They find abstract concepts such as grammar rules difficult to grasp They display an enthusiasm for learning and a curiosity about the world around them They have a need for individual attention and approval from the teacher
The critical age for syntactical /grammatical accuracy is likely to be later than for pronunciation – at around age
They are keen to talk about themselves and respond well to learning that uses themselves and their own lives as main topics in the classroom
They have a limited attention span. They lose interest after ten minutes or so
Teaching English to Young Learners
English is not just a subject in school, but a tool to help students get to know about the world
Grow a plant
Plants give us paper, wood, medicine and material for clothes
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Greater ability for abstract thought Understand the need for learning Need for self-esteem, feel good about themselves and valued (a good teacher is someone who knows our names) Need for peer approval (extremely vulnerable to the negative judgments of their own age group)
Project work offers each individual a chance to use their individual talent to do something personally meaningful and motivating with the language they are learning – and the resulting posters and other visuals can be displayed around the classroom (just as teenagers decorate their rooms at home).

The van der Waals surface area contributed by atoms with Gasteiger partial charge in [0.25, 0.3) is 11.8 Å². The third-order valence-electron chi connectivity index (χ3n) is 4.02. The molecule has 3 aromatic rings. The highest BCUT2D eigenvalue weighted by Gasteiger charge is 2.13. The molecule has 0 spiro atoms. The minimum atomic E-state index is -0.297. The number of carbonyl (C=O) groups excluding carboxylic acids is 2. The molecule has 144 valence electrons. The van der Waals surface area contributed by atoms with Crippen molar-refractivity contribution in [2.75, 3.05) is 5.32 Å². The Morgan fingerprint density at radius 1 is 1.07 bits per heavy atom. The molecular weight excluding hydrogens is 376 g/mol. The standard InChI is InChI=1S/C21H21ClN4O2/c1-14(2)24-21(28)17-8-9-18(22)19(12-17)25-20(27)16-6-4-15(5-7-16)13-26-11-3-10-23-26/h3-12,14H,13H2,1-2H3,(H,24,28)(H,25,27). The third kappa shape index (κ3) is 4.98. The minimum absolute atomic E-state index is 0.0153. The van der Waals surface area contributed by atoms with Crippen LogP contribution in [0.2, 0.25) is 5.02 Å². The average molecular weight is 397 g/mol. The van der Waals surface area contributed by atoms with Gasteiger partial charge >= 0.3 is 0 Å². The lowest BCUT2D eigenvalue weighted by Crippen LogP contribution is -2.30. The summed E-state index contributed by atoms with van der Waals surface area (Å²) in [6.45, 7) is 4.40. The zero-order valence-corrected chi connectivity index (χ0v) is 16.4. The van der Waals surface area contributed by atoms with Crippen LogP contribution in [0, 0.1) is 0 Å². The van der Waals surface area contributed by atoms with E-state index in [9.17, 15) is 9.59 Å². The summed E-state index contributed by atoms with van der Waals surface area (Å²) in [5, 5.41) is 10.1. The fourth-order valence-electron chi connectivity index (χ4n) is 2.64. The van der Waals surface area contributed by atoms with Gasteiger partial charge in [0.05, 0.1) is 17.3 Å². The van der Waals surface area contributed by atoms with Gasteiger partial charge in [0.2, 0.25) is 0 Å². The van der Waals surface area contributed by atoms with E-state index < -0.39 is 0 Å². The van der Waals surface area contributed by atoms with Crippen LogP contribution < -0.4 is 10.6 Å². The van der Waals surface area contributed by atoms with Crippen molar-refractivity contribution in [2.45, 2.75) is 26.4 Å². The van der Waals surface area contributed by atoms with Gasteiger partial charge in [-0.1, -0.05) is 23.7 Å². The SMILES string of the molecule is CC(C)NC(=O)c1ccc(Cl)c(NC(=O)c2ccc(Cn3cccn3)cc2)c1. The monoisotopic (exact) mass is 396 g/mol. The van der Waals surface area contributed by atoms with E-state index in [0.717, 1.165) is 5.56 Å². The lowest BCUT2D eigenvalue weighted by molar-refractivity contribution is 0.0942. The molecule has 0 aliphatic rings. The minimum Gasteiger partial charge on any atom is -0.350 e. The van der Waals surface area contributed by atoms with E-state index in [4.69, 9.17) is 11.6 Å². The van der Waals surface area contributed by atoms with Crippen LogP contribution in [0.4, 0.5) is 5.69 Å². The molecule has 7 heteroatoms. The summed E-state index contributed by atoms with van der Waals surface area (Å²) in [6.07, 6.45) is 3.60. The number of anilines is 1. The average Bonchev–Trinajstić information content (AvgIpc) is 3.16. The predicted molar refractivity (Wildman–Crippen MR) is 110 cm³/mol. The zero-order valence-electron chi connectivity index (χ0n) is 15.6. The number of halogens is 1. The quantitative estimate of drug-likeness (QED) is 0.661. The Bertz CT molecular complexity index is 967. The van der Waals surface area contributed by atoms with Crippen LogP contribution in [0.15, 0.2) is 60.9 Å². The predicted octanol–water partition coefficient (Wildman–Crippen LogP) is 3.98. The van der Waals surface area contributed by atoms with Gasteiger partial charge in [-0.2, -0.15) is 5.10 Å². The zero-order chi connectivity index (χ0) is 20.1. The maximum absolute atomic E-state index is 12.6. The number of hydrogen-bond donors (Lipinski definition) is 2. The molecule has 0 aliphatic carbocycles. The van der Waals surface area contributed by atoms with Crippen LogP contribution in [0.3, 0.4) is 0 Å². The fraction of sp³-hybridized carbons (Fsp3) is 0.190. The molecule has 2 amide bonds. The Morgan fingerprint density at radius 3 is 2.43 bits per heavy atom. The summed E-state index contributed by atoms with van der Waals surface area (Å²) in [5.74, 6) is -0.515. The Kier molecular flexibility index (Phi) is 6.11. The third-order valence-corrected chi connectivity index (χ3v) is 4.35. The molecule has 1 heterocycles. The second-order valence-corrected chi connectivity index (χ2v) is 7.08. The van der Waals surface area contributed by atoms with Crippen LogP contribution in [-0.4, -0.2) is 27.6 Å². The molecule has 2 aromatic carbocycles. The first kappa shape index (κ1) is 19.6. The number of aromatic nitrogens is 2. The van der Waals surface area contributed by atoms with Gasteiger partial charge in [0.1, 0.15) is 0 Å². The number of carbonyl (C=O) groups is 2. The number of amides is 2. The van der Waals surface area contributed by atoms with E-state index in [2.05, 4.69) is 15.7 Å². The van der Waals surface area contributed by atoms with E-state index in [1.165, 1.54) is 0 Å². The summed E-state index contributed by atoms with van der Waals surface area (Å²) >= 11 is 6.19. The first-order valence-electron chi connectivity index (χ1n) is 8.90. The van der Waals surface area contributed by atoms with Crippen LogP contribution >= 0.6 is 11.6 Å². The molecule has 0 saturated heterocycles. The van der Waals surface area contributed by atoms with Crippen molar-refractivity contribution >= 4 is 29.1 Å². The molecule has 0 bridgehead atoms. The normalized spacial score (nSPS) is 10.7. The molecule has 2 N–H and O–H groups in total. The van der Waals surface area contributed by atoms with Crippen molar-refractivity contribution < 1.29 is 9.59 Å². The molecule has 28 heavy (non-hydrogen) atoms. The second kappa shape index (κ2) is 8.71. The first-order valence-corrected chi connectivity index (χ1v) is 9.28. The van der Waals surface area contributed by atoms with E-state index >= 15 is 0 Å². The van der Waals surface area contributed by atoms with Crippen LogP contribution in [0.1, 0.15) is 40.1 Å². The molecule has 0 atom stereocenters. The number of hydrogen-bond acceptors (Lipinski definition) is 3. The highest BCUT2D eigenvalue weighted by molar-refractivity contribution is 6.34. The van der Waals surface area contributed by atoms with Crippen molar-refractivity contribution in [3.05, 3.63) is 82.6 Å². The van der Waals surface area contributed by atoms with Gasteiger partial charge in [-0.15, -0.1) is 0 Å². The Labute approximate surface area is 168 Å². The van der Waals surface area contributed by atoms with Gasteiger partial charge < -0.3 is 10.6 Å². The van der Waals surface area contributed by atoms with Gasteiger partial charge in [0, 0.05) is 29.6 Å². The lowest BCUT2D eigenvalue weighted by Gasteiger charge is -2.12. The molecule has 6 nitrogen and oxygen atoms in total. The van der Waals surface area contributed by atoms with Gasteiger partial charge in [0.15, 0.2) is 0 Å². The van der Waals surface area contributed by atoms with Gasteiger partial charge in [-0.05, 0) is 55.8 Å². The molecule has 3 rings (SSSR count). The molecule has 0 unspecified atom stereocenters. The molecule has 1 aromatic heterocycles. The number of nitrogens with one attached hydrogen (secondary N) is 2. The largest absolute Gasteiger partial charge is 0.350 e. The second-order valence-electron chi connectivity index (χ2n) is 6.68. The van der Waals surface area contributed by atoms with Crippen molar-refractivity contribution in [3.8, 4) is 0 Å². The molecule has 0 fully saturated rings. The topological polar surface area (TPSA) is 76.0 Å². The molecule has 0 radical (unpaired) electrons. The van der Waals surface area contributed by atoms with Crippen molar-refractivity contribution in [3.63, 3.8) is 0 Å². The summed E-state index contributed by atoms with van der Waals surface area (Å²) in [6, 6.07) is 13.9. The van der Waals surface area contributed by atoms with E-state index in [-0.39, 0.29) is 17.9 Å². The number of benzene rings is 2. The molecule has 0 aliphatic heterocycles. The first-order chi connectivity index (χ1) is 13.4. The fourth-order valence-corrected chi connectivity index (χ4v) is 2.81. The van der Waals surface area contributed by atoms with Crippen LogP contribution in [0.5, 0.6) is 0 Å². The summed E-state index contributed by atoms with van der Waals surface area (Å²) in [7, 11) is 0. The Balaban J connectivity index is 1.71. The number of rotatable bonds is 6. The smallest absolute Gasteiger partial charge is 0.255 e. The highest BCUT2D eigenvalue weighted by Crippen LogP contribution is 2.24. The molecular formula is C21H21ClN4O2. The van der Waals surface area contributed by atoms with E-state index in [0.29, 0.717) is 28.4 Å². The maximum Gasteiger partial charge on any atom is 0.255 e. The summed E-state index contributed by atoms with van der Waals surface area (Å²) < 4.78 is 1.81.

1. 2. 3. 4. 5. 6. 7. 8.
Keep still for longer periods but still need to move Concentration developing Beginning to learn in abstract ways Beginning to control and plan their own behavior May worry about what others think of them Sometimes uncomfortably aware of themselves /actions Pay attention to meaning and increasingly to form Beginning to increase their experience of life
to move 2 can concentrate for shorter periods 3 learn through experience (pictures/actions)
4 not able to control and plan their own behaviour 5 not afraid of making mistakes or taking risks 6 not aware of themselves/actions 7 pay attention to meaning in language 8 Have limited experience of life
- visual - auditory - kinaesthetic - group - individual - reflective - impulsive - analytic - autonomous
The learner learns best through watching and looking through listening and hearing through moving or touching things through working with others through working alone when given time to consider choices when able to respond immediately
when given the opportunity to analyse things
he likes to decide what he learns and how to learn
A Conformists: these learners prefer to learn about language rather than communicate. They like depending on the teacher.
B Concrete learners: they enjoy the social aspects of learning and learning from experience. C Reflective learners: they prefer to have the opportunity to think carefully about their answers before giving them.
Preferred ways of learning
The learner likes:
1 doing role-plays and writing letters to real people. 2 having quiet time to analyse problems 3 working through a grammar book with guidance.
A Conformists (depend on teachers) B Concrete learners (experiencing) C Reflective learners (thinking)
Problem with teenagers
Resulting, in part, from “… the teacher’s failure to build bridges between what they want and have to teach and their students’ worlds of thought and experience”
-- Herbert Puchta
Enjoy Teaching And Be Professional
Child protection elearning resources ? The Practice of English Language Teaching by Jeremy Harmer ? The Teaching Knowledge Test Course by University of Cambridge ESOL Examinations ? www.teachers.cambridgeesol.org/ts